Every day in the United States, an average of 5,200 people receive the grim news of a cancer diagnosis, according to the American Cancer Society. Junior Joyce Ker can relate to the awful duress felt by patients and their families. She experienced it firsthand when doctors discovered her father’s lung cancer.
To uplift patients with cancer like her father, Ker started a project called Dear Cancer. It seeks to help patients confront their new realities and express themselves through the process of creative writing.
Too often, Ker says, society marginalizes patients with cancer. Instead, it focuses on the medical details of their disease and deems their personal experiences less essential or simply worthy of pity. Ker hopes to help alleviate patients’ mental anguish by offering them a creative outlet.
The ultimate goal is to make a difference in the illness experience of cancer patients. I hope Dear Cancer can make patients feel as if they are not alone, that they have the power to tell their stories on their own terms, and that their narratives matter.”—Joyce Ker
The oldest form of healing
Backed by a Provost’s Undergraduate Research Award (PURA), Ker is developing a writing workshop tailored to patients with cancer. Participants will read and discuss pieces of fiction, creative nonfiction, and poetry, all touching on the journey that is cancer. Attendees will also compose and share their own creative works, giving voice and visibility to their unique experiences. Ker envisions the moderator-facilitated workshops taking place in person, as pandemic conditions permit. Or, as a remote or hybrid experience if more appropriate.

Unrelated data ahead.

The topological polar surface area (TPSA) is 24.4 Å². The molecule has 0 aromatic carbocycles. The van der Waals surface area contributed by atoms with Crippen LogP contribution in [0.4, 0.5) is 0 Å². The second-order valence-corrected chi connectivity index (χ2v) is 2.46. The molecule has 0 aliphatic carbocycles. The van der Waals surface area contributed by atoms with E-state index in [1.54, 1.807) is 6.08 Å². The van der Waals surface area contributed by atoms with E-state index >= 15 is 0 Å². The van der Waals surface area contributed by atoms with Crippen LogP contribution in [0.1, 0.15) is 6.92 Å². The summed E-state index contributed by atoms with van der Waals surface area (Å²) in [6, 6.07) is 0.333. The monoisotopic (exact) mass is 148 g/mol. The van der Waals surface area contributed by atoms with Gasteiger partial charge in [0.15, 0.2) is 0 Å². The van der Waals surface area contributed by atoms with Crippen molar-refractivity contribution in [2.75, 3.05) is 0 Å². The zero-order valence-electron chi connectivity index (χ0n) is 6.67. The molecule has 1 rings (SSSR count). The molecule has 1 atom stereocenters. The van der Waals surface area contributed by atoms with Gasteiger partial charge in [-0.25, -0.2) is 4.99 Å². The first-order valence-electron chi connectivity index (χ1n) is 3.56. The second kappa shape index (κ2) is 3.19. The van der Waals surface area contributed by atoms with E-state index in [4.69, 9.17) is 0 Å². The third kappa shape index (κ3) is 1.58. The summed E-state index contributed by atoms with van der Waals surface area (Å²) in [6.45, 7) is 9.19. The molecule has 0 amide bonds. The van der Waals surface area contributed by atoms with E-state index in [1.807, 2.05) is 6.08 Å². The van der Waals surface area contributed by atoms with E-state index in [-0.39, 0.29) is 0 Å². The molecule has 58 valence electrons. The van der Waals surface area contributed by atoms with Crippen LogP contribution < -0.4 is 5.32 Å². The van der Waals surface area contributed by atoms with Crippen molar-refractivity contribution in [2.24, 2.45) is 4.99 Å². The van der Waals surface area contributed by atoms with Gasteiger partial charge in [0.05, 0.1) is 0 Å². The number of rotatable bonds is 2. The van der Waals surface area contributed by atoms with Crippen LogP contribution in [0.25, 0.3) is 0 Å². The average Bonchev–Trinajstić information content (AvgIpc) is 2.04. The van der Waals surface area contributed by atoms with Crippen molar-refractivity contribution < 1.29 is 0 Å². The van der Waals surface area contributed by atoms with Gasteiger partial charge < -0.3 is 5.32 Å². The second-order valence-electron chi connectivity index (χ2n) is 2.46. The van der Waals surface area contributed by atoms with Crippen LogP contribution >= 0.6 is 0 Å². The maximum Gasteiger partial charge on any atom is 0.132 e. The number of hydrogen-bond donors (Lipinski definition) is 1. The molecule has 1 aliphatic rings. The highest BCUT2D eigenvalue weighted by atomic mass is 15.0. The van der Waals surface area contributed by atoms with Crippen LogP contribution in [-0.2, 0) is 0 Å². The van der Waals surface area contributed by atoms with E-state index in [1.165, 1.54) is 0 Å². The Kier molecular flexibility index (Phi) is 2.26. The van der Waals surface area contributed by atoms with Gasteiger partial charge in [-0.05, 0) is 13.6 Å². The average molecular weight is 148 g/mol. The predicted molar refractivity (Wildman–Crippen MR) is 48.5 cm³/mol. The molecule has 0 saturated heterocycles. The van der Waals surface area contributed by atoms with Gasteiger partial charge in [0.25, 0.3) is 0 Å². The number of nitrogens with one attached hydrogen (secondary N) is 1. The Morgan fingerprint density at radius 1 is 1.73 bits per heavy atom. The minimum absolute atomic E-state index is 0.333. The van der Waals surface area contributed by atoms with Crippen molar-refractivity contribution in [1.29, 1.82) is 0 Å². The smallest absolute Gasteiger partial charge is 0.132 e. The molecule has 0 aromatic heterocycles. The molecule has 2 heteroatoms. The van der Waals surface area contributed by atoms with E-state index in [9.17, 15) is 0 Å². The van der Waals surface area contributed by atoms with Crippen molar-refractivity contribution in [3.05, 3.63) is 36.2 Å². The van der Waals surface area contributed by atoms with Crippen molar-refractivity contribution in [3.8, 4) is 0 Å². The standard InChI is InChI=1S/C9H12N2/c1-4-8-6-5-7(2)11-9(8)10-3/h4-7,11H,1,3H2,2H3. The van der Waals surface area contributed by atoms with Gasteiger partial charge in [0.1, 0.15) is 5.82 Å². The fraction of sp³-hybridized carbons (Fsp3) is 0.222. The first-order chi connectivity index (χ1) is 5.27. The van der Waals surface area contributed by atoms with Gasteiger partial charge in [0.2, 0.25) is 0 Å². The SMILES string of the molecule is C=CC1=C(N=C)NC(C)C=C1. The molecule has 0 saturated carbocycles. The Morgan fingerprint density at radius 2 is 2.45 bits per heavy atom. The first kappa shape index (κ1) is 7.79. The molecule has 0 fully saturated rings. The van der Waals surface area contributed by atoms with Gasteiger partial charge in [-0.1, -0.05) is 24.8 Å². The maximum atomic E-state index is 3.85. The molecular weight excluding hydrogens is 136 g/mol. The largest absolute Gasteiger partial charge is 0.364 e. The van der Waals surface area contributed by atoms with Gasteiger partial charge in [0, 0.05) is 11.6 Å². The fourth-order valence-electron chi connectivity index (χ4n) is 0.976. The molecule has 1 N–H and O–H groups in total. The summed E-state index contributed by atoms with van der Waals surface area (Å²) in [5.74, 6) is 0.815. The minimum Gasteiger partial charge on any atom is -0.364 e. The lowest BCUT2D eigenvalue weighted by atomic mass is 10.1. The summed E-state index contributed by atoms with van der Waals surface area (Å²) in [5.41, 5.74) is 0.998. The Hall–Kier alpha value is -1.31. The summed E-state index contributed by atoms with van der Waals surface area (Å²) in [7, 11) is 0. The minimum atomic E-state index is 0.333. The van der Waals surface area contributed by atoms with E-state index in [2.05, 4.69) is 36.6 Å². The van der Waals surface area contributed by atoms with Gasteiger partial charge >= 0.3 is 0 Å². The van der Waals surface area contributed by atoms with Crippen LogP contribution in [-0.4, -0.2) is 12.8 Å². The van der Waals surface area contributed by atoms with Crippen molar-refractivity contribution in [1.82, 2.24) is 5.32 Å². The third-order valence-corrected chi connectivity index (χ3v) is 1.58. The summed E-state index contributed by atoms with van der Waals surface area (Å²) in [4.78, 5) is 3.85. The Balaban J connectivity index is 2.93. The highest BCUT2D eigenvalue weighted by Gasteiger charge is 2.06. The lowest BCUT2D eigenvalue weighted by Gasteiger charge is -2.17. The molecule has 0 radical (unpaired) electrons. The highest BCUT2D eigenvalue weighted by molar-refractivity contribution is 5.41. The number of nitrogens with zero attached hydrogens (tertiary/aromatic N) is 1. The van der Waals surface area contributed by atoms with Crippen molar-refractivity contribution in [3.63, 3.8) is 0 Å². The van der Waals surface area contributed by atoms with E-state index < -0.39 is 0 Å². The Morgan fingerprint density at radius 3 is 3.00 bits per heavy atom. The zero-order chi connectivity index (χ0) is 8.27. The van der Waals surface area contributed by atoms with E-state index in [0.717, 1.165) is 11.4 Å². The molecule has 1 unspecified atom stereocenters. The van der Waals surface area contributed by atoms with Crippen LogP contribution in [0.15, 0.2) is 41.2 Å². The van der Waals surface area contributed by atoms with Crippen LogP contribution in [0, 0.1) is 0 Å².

“Storytelling is considered to be one of the oldest forms of healing,” Ker says.
Ker has engaged in creative writing since high school. She received recognition through nominations for the Best New Poets anthology from the University of Virginia and for the Pushcart Prize, among other accolades. She is also a pre-med student and plans to attend medical school after graduation. Her choice of primary major—the interdisciplinary medicine, science, and the humanities major—further reflects the melding of fields that increasingly run parallel to each other.
The first workshops
Ker is currently working on implementing the first workshop with a group of patients staying at the Hackerman-Patz Patient and Family Pavilion. The building provides short-term housing for Johns Hopkins Sidney Kimmel Comprehensive Cancer Center patients and caregivers.
Ker hopes other medical institutions will adopt the Dear Cancer approach.
“When you confront, grapple with, and explore experiences that have inflicted suffering, and in some sense irrevocably changed your life,” says Ker, “and then you write about it, it can be so empowering.”